And look at what he did with Obamacare, right? Obamacare is still here. All of the worst parts of Obamacare live on while the president takes credit for repealing it. But the only thing he repealed was the individual mandate — the penalty that was supposed to counteract the damage that Obamacare did by making it illegal for insurance companies to discriminate against pre-existing conditions. That was the worst part of Obamacare. That’s what Trump left in place. And so, this is just a ticking timebomb.
GOTTFRIED: What could he have done, however? But what could he have done? I agree, it’s an abomination. But given his political options was it possible to simply scuttle the whole thing?
SCHIFF: If you couldn’t repeal the whole thing, he should have left it alone, because now when it all blows up it’s not going to be because of Obamacare, it’s going to be because Trump ruined it by getting rid of the penalties for not buying insurance. And so, it’s going to be Trump and the Republicans that get the blame. And now it’s going to be, “look, we just need total single payer, we need socialized medicine.” That’s going to be the solution. Trump should’ve tried to bring us to the solution of “get government out of healthcare completely.” Let’s have a free market-based healthcare system, so healthcare will be like consumer-electronics. It gets better every year and it gets cheaper every year. Everything that gets better and less expensive is what’s provided by the free market. Stuff that gets more expensive and worse, that’s what you get from government. So, we just need to get the government out of things that are important like healthcare, so we can have high-quality healthcare and maximize the accessibility. The way it was before the government got involved.
COTTO: Paul, do you have anything to add?
GOTTFRIED: I’m simply looking at the problem of feasibility. It seems to me that however rotten Obamacare was that something like well over half the American people now want something like that. They do not want a free market medical system, although Peter and I would vote for that. I’m simply thinking of the political obstacles that are faced by any politician who says — even if he had the means to do it, which this president doesn’t — any attempt to scuttle this plan is going is going to be opposed by Congress, and I doubt it’s going something better outcome in the next election.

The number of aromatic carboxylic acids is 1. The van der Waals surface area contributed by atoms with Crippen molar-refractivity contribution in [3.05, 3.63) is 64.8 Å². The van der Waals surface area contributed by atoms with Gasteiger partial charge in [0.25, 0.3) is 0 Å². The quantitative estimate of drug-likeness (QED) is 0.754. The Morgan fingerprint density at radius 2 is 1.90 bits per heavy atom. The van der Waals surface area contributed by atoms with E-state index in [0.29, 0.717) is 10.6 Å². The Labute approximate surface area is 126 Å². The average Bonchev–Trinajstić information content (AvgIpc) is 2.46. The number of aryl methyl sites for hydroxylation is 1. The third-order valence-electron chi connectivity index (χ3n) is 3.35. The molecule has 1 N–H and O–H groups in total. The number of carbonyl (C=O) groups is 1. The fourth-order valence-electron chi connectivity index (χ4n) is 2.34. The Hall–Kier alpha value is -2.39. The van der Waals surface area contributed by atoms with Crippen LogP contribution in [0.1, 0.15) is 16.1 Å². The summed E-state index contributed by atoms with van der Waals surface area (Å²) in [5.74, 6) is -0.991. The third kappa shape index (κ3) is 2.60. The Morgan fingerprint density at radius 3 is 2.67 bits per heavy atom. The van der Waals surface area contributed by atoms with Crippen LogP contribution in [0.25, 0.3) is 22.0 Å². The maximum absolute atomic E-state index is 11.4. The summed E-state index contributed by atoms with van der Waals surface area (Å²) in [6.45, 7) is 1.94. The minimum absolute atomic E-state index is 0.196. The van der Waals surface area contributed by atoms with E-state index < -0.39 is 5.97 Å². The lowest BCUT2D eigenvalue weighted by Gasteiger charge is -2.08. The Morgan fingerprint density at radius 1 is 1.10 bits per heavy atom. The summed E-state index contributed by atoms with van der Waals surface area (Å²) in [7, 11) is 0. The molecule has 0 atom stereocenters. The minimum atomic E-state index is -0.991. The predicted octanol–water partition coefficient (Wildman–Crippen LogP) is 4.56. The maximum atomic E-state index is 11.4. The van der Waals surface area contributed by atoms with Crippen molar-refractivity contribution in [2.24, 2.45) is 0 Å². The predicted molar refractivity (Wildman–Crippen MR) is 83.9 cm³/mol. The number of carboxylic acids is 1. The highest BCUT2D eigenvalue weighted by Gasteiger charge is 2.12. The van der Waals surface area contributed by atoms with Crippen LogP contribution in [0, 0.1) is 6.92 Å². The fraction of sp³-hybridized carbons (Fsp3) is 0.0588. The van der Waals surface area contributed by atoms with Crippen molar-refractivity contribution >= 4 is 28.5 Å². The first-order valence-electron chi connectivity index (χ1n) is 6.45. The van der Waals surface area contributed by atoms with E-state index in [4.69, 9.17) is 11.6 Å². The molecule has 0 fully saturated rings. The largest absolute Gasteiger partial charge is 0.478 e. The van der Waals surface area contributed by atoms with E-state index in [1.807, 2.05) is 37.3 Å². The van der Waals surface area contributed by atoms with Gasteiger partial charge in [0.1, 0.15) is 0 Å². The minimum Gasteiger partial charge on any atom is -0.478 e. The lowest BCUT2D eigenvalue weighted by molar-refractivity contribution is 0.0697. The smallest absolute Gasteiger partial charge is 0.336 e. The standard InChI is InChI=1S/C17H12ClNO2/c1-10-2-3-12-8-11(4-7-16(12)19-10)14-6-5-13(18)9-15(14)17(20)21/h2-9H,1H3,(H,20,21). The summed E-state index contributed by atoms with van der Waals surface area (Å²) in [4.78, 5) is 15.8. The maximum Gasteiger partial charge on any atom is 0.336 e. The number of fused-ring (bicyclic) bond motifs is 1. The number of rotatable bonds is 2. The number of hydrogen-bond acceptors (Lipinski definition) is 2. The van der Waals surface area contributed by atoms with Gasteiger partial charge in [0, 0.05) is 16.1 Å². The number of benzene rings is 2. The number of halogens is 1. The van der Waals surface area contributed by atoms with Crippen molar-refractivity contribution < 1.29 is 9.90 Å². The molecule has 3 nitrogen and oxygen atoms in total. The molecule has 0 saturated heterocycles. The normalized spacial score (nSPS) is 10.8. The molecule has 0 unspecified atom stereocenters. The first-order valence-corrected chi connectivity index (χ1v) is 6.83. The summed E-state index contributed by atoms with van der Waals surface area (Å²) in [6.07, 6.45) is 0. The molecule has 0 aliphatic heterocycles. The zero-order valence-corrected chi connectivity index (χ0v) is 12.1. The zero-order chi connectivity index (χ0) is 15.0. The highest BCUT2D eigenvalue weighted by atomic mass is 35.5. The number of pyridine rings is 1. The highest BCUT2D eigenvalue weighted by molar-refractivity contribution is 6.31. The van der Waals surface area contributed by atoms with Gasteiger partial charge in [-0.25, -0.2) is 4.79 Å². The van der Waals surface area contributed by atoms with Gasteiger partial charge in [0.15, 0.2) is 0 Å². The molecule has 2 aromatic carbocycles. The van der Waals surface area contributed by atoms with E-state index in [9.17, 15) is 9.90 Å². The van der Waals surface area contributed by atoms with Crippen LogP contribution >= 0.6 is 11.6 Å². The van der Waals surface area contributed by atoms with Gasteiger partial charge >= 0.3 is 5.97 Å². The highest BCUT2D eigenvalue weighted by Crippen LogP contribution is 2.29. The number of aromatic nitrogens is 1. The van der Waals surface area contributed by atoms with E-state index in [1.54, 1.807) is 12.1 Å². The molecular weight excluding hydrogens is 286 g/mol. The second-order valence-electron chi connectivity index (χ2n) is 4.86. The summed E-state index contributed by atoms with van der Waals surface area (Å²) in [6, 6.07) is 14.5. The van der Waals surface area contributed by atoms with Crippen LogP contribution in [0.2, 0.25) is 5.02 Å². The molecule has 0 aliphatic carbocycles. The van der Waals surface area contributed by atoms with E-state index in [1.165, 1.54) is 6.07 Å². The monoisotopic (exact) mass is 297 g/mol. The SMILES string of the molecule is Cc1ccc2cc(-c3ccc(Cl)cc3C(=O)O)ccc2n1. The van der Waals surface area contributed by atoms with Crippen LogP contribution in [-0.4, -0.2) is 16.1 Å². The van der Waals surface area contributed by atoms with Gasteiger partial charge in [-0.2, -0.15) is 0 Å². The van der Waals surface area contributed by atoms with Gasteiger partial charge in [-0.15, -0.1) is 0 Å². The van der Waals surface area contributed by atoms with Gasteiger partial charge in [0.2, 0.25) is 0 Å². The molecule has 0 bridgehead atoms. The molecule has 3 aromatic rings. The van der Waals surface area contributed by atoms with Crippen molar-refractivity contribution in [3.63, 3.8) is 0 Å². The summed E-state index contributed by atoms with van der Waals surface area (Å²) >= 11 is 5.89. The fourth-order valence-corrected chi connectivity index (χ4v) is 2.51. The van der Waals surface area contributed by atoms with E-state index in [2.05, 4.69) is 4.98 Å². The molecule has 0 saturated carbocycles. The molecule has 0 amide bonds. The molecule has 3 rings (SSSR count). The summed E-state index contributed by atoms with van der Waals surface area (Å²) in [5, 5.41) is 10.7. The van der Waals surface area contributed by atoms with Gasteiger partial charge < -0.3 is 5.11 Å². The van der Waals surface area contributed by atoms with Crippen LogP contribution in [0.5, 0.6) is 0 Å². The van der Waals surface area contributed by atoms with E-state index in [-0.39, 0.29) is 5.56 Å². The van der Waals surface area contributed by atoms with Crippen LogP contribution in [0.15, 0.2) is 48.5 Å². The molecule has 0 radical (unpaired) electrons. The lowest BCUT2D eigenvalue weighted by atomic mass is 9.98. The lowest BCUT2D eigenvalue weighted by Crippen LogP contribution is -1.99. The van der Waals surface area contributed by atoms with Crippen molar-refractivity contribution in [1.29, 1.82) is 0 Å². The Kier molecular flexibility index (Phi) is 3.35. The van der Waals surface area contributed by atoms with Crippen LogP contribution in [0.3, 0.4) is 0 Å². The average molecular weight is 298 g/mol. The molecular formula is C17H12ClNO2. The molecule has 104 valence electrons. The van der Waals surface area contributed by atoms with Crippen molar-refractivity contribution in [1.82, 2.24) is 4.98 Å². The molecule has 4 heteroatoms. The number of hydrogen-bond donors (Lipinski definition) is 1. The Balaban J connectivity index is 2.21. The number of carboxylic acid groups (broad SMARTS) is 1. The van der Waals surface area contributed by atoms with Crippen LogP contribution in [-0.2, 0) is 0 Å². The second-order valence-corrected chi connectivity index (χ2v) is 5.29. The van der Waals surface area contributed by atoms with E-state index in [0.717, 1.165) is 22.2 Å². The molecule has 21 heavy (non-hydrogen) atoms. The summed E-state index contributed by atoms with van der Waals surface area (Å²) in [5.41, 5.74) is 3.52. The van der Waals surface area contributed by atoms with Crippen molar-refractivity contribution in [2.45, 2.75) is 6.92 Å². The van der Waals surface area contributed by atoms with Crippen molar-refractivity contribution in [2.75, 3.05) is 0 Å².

SCHIFF: I get the political realities. We’re so far gone our country is populated by such basic illiterates — economic illiterates, and everybody’s got the vote that it may be impossible to persuade the American public that they would have better health care if the free market provided it. If they put their trust in the free enterprise system, and the invisible hand. But yeah, we may be too far gone. But the system we have now doesn’t work at all. So, we may have to move to something like the Swiss have, or something like that where we guarantee some kind of basic medical care for all and then allow people to buy better care on their own — yes, it’s not as good as the pure free market , but it’s probably better than what we’ve got now. What the government has created with this hybrid-type system with insurance companies, and the way the tax laws are written, we’ve actually created something that in many cases is actually worse than what we would get if we had some kind of national healthcare.
But, there are still some parts of our health system that are very good, but it’s just unfortunate that they’re so damn expensive — and they wouldn’t be. And if you look at the parts of our healthcare system where government is not involved, and insurance companies are not involved. Look at cosmetic surgery — gets better, get cheaper. Look at eye Lasik surgery — gets better, gets cheaper. A lot of cosmetic dentistry. A lot of stuff that doesn’t get paid for by insurance companies, that people shop around, and there’s free market and there’s a competitive market, and you get improved quality and you get lower price.
Before the government got involved, doctors made house calls. I mean hell! I talked to my grandparents. My grandparents, when they came here they were poor, but they never had a problem affording medical care. If my dad got sick they would call the doctor and he’d show up at the house right away, [and say] “what’s wrong?” It wasn’t expensive. Healthcare was not something that people were worried — how are they going to pay their medical bills.
COTTO: Excellent discussion. Thank you for joining us Peter and thank you for tuning in everyone. See you next week.